The last couple of months must have been quite intense for cybersecurity teams. Facebook, LinkedIn and the new social network Clubhouse have suffered substantial data leaks: the total amount of violated accounts correspond approximately to 533 million users, 500 million and 1.3 million respectively. These cases have attracted attention because techniques of scrapping were used to leak data, which means that they have downloaded data through the exploitation of legitimate functions, and those companies claimed it cannot be considered a data breach.
However, for the time being, Data Protection Authorities across the European Union have clearly stated that such data cannot be used and in the meantime they are conducting their own investigations. In addition, recently many Authorities have been on the move: the Hamburg Authority opened a file on the privacy notice of Facebook and WhatsApp, the Bavarian Authority ordered to stop using Mail Chimp as per Schrems II, the Spanish Authority fined Vodafone EUR 8.15 million for not being able to guarantee data subjects rights and the Italian Authority fined Fastweb EUR 4.5 million, among others, for not having reported data breaches in due time.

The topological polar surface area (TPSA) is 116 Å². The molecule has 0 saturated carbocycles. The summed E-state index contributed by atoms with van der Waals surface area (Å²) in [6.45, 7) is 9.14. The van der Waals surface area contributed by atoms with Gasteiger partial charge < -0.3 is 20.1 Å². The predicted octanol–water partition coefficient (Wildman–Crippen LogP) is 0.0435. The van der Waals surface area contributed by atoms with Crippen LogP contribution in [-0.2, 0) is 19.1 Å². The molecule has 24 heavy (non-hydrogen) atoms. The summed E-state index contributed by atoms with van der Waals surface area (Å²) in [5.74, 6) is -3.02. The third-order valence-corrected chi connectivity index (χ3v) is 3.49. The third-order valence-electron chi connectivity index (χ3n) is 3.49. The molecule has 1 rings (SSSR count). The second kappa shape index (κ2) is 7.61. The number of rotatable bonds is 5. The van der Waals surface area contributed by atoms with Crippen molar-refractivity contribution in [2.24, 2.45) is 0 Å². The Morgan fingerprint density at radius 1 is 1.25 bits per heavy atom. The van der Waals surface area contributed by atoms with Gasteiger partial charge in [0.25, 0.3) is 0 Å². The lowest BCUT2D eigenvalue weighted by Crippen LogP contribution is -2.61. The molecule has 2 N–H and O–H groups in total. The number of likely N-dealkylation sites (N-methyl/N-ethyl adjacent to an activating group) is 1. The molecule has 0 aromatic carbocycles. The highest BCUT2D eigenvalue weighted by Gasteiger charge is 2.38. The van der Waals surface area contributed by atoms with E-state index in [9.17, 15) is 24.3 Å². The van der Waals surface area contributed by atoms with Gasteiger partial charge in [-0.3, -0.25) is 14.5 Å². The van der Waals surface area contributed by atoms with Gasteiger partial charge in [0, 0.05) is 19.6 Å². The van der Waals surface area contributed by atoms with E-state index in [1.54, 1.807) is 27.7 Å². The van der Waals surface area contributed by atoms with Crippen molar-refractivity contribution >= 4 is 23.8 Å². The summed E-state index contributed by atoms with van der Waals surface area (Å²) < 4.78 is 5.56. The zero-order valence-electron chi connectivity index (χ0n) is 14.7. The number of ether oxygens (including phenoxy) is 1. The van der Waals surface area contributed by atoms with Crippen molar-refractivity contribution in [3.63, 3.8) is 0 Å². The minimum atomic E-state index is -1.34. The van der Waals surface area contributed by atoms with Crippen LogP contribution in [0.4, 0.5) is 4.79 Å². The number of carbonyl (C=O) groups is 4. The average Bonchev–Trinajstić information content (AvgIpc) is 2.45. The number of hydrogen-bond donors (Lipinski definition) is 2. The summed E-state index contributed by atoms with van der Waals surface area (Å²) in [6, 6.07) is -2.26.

The Italian Authority also fined Facebook EUR 7 million as Facebook did not comply with a previously issued order, which is one of the highest fines of this kind: it is not based on new violations, but on avoidance of correcting previous ones. Last, it is still unknown the destiny of the dating app Grindr in Norway, which could be the first company to be fine at full 4% of annual turnover (i.e. NOK 100 million), as the Norse Authority has not commented yet on the Company’s response.